The amazing Mount Josephine trail

We’re always updating our best-selling book, Hiking the North Shore, getting ready for future reprintings. I’ve been revisiting some of my favorite trails, especially the ones off of the beaten path, in order to update the trail information in the book before we go to press and send off the final files.

I was eager to return to Mount Josephine, Hike #48. From the top, it’s one of the most dramatic views on the North Shore. Here’s the trail description text you’ll find printed in our upcoming 2017 second edition.

Hike #48 — Mount Josephine

A 2.5 mile out-and-back hike on the Grand Portage Reservation

What makes it unique. This rough and challenging trail has the steepest climb—and the most dramatic view—on the North Shore.

Finding the trailhead. Follow Highway 61 for 35 miles past Grand Marais to mile marker 144.0, the main turn-off for Grand Portage. Turn right on County Road 17 (you will stay on County Road 17 to the trailhead). Turn left at the four way stop just past the Trading Post entrance. Follow Mile Creek Road 0.9 miles, past the Grand Portage National Monument information center. Turn left on Upper Road (still County Road 17). Follow Upper Road 0.9 miles to a parking lot on left. The only signage are fire numbers 183 and 193.

Try this Google Maps link to the trailhead location.

Distance: 2.5 miles
Time: 1.5 to 2 hours
Difficulty: difficult. Best for experienced hikers with stamina and the ability to route-find on unmaintained trails. The trail climbs 600 feet in just over a half mile—perhaps the steepest climb on the North Shore.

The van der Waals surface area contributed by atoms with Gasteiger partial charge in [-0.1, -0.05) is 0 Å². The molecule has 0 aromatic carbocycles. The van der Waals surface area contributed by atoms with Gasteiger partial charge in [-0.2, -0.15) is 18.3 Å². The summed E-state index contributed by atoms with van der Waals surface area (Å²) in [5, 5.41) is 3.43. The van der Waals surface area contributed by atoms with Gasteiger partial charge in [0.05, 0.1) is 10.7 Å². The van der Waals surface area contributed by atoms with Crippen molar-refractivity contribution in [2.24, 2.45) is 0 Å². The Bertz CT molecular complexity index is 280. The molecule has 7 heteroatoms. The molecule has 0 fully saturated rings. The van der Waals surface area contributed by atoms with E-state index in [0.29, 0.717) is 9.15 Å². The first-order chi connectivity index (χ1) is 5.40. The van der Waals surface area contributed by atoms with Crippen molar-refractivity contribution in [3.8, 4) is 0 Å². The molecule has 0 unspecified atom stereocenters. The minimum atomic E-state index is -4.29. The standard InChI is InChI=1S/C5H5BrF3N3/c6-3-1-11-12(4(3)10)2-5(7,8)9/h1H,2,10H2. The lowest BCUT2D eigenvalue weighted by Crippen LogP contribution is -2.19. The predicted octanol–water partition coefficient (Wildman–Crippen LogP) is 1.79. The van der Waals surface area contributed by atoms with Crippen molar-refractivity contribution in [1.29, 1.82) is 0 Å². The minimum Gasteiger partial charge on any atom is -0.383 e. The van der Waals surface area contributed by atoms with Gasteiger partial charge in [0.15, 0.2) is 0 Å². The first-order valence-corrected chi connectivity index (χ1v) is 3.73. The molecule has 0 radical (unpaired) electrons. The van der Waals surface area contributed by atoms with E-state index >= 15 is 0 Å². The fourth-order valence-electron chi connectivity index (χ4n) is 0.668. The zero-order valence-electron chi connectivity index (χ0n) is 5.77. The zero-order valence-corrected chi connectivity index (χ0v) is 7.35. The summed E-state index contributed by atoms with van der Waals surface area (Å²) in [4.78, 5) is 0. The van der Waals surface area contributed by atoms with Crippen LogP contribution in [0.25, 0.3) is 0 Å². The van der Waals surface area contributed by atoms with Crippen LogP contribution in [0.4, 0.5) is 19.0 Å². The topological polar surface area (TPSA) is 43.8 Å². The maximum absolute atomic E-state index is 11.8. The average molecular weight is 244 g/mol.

Trailhead facilities: none

No pain, no gain is a good mantra to adopt for this hike. The terrain requires hard work. Finding the trail and following it is hard work. Fair warning: this trail is not as well maintained as other trails in the area. But the view from the top is extraordinary as you stand at the highest point directly on the Minnesota North Shore.

Once you’re parked at the nearly unmarked trailhead, you’ll see two rough old roads leaving the parking lot. Take the one on the right. The route follows an old, level roadbed, with rusted car remnants just off the trail.


Two old roads leave the parking lot at trailhead; take the one on the right.

Watch for the obvious turn off at about 0.6 miles. A sign reads “Summit 1 Mile,” and the route heads uphill to the left. It’s a remarkably straight traverse, with a climb about one-quarter mile long. Two switchbacks get you to a saddle, in an older hardwood forest. Deadfalls across the trail may not have been cleared, so get used to following a beaten path around them.


At 0.6 miles, the route heads uphill to the left.

The last part of the trail is the rocky and steep climb to the summit. The views open gradually and remind you of why you’ve worked so hard to get here. On top, there are a series of viewpoints looking inland, toward Grand Portage Bay, and toward Hat Point. The biggest view of all is toward Pigeon Point, the Susie Islands, and distant Isle Royale.


The last part of the trail is a rocky and steep climb to the summit.